A year ago, a great deal of blog space was still being dedicated to pondering and postulating about home working. How will we scale security? Will employees be motivated at home? Will our company culture suffer? Will productivity take a nosedive?
A year later, those questions are going through a global stress test. According to YouGov, 38% of the pre-crisis workforce are now working at home. The interesting part is, they don’t particularly want to go back, either.
A massive majority of workers simply do not want to go back to the office full-time, according to some recent research by Okta. And that’s while the rest of the world slowly takes the shape of normality.
Eggs and flour are regular features on the supermarket shelves again, along with your favourite craft beer and wines. You can even pop out for a pint and see your friends in the park. But the country’s staff aren’t gagging to give up remote working.
What this tells us is that we’re past the point of adjusting to a crisis. The shock has passed, and most of us are pretty happy with this version of “normal,” at least when it comes to our work. That means it’s time to address one of the downsides of a remote workforce – isolation. Our company, Appreciate Group and Love2shop Business services, have had to address this ourselves and find a way to make sure everyone’s engaged and motivated at home.
Not just the chat and banter, and the office friends. But the sense of camaraderie, company culture, and the feeling that we’re all contributing to something wider than the narrow furrows we plough. The one thing any company can, and should, do to combat the feeling that staff are plugging away in their own little world is communicate.
Communicate to engage a remote team
If it’s not too gauche to blow our own horn, Love2shop Business Services, and our parent company Appreciate Group, have done a great job of handling the sudden dispersal of our teams. At group, department, and team levels, we have tactics to keep employees engaged and connected.
Weekly round ups
Every week, Group and Human Resources put together a round-up of news and views from around the business and push it out to staff. That might include blogs written by people in our company, surveys to get opinions and feedback from staff about their work and their response to Group efforts, news on how the business is responding to COVID-19 developments, and any human resources developments that might affect staff.
Some of the leadership figures around Appreciate have been putting together podcasts talking about what’s happening in their corner of the Appreciate universe. That might be our senior leadership team fielding questions from the staff, our design managers talking about our latest product developments, or even just some stories of kindness to cheer everyone up.
Meetings are not the word that fills everyone with the sense of thrill and wonder, we know. But we’re not trying to blow anyone’s socks off, we’re trying to keep everyone connected to each other.
Weekly meeting are where department-level discussions happen. They’re where we talk about what the individual teams that make up the wider departments are doing, what projects are being delivered, and how we’re performing as a division against our targets. We also run through news, introduce new hires, and talk about what’s happening at Group level and how it might affect our day-to-day work.
Our daily catch-ups give us a chance to see some friendly, familiar faces, talk about what we’re doing inside and outside of work, gripe about some things, gloat about others. It’s also crucial for making sure everyone is on the same page with their tasks.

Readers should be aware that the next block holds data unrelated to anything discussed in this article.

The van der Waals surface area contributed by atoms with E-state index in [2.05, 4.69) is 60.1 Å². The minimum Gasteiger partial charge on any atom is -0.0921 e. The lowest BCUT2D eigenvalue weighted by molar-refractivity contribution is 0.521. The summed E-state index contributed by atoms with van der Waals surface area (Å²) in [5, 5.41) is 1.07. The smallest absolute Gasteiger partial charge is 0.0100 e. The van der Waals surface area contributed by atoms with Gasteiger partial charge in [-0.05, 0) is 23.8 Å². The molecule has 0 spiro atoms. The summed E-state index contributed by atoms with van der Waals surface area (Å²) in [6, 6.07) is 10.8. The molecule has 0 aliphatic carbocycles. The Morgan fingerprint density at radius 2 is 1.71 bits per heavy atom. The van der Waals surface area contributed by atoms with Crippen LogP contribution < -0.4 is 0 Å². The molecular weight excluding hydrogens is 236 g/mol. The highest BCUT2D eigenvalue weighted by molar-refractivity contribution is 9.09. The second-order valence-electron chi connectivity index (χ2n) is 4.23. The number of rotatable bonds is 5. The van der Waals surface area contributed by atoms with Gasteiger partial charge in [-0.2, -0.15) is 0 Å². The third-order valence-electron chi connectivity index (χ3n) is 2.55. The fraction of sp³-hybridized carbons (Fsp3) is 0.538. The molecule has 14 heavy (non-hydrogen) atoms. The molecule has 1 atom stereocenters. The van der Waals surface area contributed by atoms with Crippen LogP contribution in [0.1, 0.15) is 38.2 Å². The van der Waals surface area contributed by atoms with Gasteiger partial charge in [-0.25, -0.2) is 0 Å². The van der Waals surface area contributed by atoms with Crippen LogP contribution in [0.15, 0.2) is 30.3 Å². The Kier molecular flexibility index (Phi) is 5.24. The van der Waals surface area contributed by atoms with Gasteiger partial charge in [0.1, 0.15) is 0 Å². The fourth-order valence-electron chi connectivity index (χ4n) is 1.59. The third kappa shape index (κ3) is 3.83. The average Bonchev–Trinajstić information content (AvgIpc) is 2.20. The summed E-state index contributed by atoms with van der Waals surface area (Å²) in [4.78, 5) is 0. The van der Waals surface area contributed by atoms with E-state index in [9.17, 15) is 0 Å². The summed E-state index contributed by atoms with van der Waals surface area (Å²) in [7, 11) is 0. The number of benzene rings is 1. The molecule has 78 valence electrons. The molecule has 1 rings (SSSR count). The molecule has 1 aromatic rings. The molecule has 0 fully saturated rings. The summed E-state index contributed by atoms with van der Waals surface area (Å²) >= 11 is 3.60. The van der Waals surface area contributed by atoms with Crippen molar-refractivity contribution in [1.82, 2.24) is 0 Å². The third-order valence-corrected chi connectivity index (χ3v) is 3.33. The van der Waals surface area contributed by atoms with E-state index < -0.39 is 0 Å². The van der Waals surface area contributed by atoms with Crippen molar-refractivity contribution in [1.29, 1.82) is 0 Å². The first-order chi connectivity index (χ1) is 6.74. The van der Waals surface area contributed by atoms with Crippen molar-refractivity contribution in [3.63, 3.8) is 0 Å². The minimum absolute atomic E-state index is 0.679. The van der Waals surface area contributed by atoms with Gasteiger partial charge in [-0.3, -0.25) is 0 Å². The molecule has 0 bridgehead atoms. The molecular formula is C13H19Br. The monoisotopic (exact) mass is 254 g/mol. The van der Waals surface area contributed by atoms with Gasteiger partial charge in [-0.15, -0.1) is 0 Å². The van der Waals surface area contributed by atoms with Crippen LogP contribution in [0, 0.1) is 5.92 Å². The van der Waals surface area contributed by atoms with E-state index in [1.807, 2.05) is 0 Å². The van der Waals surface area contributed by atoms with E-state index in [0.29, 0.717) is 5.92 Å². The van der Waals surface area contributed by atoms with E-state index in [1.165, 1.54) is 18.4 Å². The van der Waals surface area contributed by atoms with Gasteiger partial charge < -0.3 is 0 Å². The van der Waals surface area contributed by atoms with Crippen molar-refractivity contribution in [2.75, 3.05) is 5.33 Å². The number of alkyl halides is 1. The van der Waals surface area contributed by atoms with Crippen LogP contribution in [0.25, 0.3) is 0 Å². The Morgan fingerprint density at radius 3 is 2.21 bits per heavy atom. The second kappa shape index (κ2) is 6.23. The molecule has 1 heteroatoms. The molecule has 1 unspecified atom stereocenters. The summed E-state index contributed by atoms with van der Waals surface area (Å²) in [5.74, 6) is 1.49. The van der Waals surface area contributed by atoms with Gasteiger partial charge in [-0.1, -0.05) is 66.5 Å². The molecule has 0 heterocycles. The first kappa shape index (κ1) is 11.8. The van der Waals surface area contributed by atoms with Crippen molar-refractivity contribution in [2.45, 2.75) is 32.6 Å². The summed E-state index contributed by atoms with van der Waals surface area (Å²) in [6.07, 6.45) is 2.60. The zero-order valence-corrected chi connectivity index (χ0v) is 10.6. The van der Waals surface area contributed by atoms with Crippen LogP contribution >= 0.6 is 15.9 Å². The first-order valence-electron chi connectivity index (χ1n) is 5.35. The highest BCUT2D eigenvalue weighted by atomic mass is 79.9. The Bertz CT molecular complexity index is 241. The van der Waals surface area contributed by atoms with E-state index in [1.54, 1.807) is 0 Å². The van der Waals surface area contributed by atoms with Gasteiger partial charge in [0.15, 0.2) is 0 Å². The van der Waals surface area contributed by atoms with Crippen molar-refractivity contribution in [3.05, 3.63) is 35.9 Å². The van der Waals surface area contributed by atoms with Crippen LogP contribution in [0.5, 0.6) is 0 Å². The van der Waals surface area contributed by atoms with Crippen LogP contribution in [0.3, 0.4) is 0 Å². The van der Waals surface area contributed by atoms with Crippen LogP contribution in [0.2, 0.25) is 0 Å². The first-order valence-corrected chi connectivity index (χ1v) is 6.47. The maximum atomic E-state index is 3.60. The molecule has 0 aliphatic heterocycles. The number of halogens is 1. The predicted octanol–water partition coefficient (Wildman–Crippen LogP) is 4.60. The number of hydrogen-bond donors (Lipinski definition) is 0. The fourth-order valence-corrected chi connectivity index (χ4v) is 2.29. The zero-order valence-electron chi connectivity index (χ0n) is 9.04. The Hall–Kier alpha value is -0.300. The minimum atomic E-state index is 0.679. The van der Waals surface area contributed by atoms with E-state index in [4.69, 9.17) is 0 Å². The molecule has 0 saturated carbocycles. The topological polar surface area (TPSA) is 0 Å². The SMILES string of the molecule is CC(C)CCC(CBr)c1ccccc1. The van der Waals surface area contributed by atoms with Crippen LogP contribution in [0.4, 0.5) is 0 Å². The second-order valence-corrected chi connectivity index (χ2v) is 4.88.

Which is useful because one of the of the downsides of working remote is that it’s hard to just turn to someone and ask a question. It’s just that much harder to do that at home.
Having a time every day where you can ask some stupid questions to make sure everything is going in the right direction gives you a bit of psychological runway. That runway pushes back doubt and uncertainty, letting staff get through their work with confidence and satisfaction about their efforts.
Don’t let grumbling put you off
You might be thinking “everyone hates meetings though”. Which might be a fair point, but in our experience everyone’s still on time for them, which wasn’t always the case when they were face to face. And they still contribute.
We’d happily err on the side of having one meeting too many, one podcast too many, one email too many, than risk staff feeling like they’re twisting in the wind or not valued.
And ultimately, that’s what why communication and inclusion produces motivation and engagement. We’re putting every day, every task, every role into a wider context. Showing that other colleagues appreciate and depend on their work, and demonstrating that what they’re doing has value.
Cash-value rewards, recognition software, and incentive systems do work, but only prosper long-term when employees are motivated by more than a transaction. That’s why you need to embrace communication to keep engagement and motivation in good supply in the home office.
It’s not always fancy, but it is effective
The importance of talking and communicating with your staff can’t be understated. These are simple tactics, but sticking with them is how you’ll be able to communicate culture, talk about your values and make sure everyone feels connected.
Like we said in another blog recently, you can’t put this genie back in its bottle. We all know now that we could have done this before. It just won’t be possible to tell a workforce in the future that home working isn’t realistic. At least not with a straight face.
Baking these habits into your company now is how you’re going to keep, and strengthen, company culture and staff morale as you navigate the world during, and after, COVID-19.
As always, if you want to talk about motivating and engaging your staff, get in touch. We’re always happy to chat.